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Office Management Tools Saima Gul. The System Unit What is the system unit? p. 4.04 Fig. 4-1 Next  Case that contains electronic components of the computer.

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Presentation on theme: "Office Management Tools Saima Gul. The System Unit What is the system unit? p. 4.04 Fig. 4-1 Next  Case that contains electronic components of the computer."— Presentation transcript:

1 Office Management Tools Saima Gul

2 The System Unit What is the system unit? p. 4.04 Fig. 4-1 Next  Case that contains electronic components of the computer used to process data  Sometimes called the chassis system unit

3 The System Unit What are common components inside the system unit? p. 4.03 Fig. 4-2 Next  Processor  Memory  Adapter cards  Sound card  Modem card  Video card  Network card  Ports  Drive bays  Power supply power supply ports drive bays processor memory sound card video card modem card network card

4 The System Unit What is the motherboard? p. 4.04 Fig. 4-3 Next  Main circuit board in system unit  Contains adapter cards, processor chips, and memory chips  Also called system board processor chip adapter cards memory chips memory slots motherboard Expansion slots for adapter cards

5 Processor Control Unit Arithmetic Logic Unit (ALU) Central Processing Unit What is the central processing unit (CPU)? p. 4.05 Fig. 4-5 Next Input Devices Storage Devices Output Devices  Interprets and carries out basic instructions that operate a computer Memory DataInformation Instruction Data Information Control Unit  Control unit directs and coordinates operations in computer  Arithmetic logic unit (ALU) performs arithmetic, comparison, and logical operations  Also called the processor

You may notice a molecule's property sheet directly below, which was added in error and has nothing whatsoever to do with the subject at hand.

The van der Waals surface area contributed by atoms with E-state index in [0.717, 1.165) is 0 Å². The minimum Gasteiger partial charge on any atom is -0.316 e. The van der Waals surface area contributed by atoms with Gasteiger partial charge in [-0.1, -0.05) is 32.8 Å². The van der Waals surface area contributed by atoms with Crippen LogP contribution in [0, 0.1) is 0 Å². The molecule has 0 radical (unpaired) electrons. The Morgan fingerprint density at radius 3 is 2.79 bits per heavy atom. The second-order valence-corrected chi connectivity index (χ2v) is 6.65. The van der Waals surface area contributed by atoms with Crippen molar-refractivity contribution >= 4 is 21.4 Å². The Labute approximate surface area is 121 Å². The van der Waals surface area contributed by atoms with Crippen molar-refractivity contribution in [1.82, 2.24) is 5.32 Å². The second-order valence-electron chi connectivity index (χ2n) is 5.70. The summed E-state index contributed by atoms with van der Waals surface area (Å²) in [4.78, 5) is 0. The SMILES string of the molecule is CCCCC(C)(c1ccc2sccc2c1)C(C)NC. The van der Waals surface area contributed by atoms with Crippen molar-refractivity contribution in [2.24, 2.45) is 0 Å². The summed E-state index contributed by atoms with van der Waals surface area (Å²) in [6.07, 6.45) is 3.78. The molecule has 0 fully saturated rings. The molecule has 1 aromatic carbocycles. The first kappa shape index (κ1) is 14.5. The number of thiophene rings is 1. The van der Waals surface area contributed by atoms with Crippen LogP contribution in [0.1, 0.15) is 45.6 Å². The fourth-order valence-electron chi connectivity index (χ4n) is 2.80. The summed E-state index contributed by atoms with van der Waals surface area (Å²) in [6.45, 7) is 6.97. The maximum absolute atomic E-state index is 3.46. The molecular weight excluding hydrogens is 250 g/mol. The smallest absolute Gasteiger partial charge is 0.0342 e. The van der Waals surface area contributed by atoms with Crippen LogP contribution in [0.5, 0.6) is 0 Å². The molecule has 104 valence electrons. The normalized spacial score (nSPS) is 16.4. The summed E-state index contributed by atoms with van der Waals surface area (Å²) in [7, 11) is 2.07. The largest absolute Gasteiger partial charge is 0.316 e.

6 Central Processing Unit What is a machine cycle? p. 4.06 Fig. 4-6 Next  Four operations of the CPU comprise a machine cycle

7 Central Processing Unit What is parallel processing? p. 4.12 Fig. 4-12 Next Control Processor Processor 1 Memory Processor 2 Memory Processor 3 Memory Processor 4 Memory Results combined  Using multiple processors simultaneously to execute a program faster  Requires special software to divide problem and bring results together

8 Data Representation How do computers represent data? p. 4.13 Fig. 4-13 Next  Recognize only two discrete states: on or off  Use a binary system to recognize two states  Use Number system with two unique digits: 0 and 1, called bits (short for binary digits)  Most computers are digital

9 Data Representation What is a byte? p. 4.13 Fig. 4-14 Next  Eight bits grouped together as a unit  Provides enough different combinations of 0s and 1s to represent 256 individual characters  Numbers  Uppercase and lowercase letters  Punctuation marks

10 Data Representation What are three popular coding systems to represent data? p. 4.14 Next  ASCII—American Standard Code for Information Interchange  EBCDIC—Extended Binary Coded Decimal Interchange Code  Unicode—coding scheme capable of representing all world’s languages ASCIISymbolEBCDIC 00110000011110000 00110001111110001 00110010211110010 00110011311110011

11 Data Representation How is a letter converted to binary form and back? p. 4.15 Fig. 4-16 Next Step 1. The user presses the capital letter D (shift+D key) on the keyboard. Step 2. An electronic signal for the capital letter D is sent to the system unit. Step 3. The signal for the capital letter D is converted to its ASCII binary code (01000100) and is stored in memory for processing. Step 4. After processing, the binary code for the capital letter D is converted to an image, and displayed on the output device.

12 Memory What is memory? p. 4.15 Fig. 4-17 Next  Consists of one or more chips on motherboard or other circuit board  Each byte stored in unique location called an address,

13 Memory stores three basic categories of items. 1) Operating system and other system software 2) Application programs 3) Data and the resulting information Memory

14 How is memory measured? p. 4.16 Fig. 4-18 Next TermAbbreviationApproximate Size KilobyteKB or K1 thousand bytes MegabyteMB1 million bytes GigabyteGB1 billion bytes TerabyteTB1 trillion bytes  By number of bytes available for storage

15 Memory What is random access memory (RAM)? p. 4.17 Next The more RAM a computer has, the faster it responds Also called main memory or primary storage Most RAM is volatile, it is lost when computer’s power is turned off Memory chips that can be read from and written to by processor Click to view Web Link, then click RAM below Chapter 4